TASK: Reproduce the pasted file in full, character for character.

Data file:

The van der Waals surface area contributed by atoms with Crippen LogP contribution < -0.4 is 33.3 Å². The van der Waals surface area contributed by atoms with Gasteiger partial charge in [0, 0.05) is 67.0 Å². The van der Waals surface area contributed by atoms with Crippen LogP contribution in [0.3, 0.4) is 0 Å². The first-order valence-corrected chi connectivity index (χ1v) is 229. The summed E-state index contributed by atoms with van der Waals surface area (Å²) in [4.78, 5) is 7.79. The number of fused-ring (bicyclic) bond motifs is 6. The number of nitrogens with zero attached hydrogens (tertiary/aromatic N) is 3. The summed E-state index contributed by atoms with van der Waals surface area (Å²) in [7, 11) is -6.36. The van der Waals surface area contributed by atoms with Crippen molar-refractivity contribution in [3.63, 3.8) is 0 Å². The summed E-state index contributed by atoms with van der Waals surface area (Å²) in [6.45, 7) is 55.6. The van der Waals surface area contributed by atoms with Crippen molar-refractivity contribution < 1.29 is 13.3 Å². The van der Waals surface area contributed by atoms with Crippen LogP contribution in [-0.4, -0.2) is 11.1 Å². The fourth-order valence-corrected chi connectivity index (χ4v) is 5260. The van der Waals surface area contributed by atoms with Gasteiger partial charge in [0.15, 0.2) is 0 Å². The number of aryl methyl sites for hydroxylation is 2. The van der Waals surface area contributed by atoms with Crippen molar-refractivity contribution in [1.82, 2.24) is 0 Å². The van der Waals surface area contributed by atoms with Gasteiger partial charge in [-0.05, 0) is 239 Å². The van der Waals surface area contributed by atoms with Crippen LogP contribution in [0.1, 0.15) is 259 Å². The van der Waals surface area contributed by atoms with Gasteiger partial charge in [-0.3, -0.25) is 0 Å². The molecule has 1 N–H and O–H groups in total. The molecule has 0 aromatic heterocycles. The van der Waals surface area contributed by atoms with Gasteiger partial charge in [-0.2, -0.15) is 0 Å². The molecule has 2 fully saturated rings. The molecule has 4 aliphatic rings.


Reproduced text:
The van der Waals surface area contributed by atoms with Crippen LogP contribution < -0.4 is 33.3 Å². The van der Waals surface area contributed by atoms with Gasteiger partial charge in [0, 0.05) is 67.0 Å². The van der Waals surface area contributed by atoms with Crippen LogP contribution in [0.3, 0.4) is 0 Å². The first-order valence-corrected chi connectivity index (χ1v) is 229. The summed E-state index contributed by atoms with van der Waals surface area (Å²) in [4.78, 5) is 7.79. The number of fused-ring (bicyclic) bond motifs is 6. The number of nitrogens with zero attached hydrogens (tertiary/aromatic N) is 3. The summed E-state index contributed by atoms with van der Waals surface area (Å²) in [7, 11) is -6.36. The van der Waals surface area contributed by atoms with Crippen molar-refractivity contribution in [3.63, 3.8) is 0 Å². The summed E-state index contributed by atoms with van der Waals surface area (Å²) in [6.45, 7) is 55.6. The van der Waals surface area contributed by atoms with Crippen molar-refractivity contribution < 1.29 is 13.3 Å². The van der Waals surface area contributed by atoms with Crippen LogP contribution in [-0.4, -0.2) is 11.1 Å². The fourth-order valence-corrected chi connectivity index (χ4v) is 5260. The van der Waals surface area contributed by atoms with Gasteiger partial charge in [0.15, 0.2) is 0 Å². The number of aryl methyl sites for hydroxylation is 2. The van der Waals surface area contributed by atoms with Crippen molar-refractivity contribution in [1.82, 2.24) is 0 Å². The van der Waals surface area contributed by atoms with Gasteiger partial charge in [-0.05, 0) is 239 Å². The van der Waals surface area contributed by atoms with Crippen LogP contribution in [0.1, 0.15) is 259 Å². The van der Waals surface area contributed by atoms with Gasteiger partial charge in [-0.3, -0.25) is 0 Å². The molecule has 1 N–H and O–H groups in total. The molecule has 0 aromatic heterocycles. The van der Waals surface area contributed by atoms with Gasteiger partial charge in [-0.2, -0.15) is 0 Å². The molecule has 2 fully saturated rings. The molecule has 4 aliphatic rings.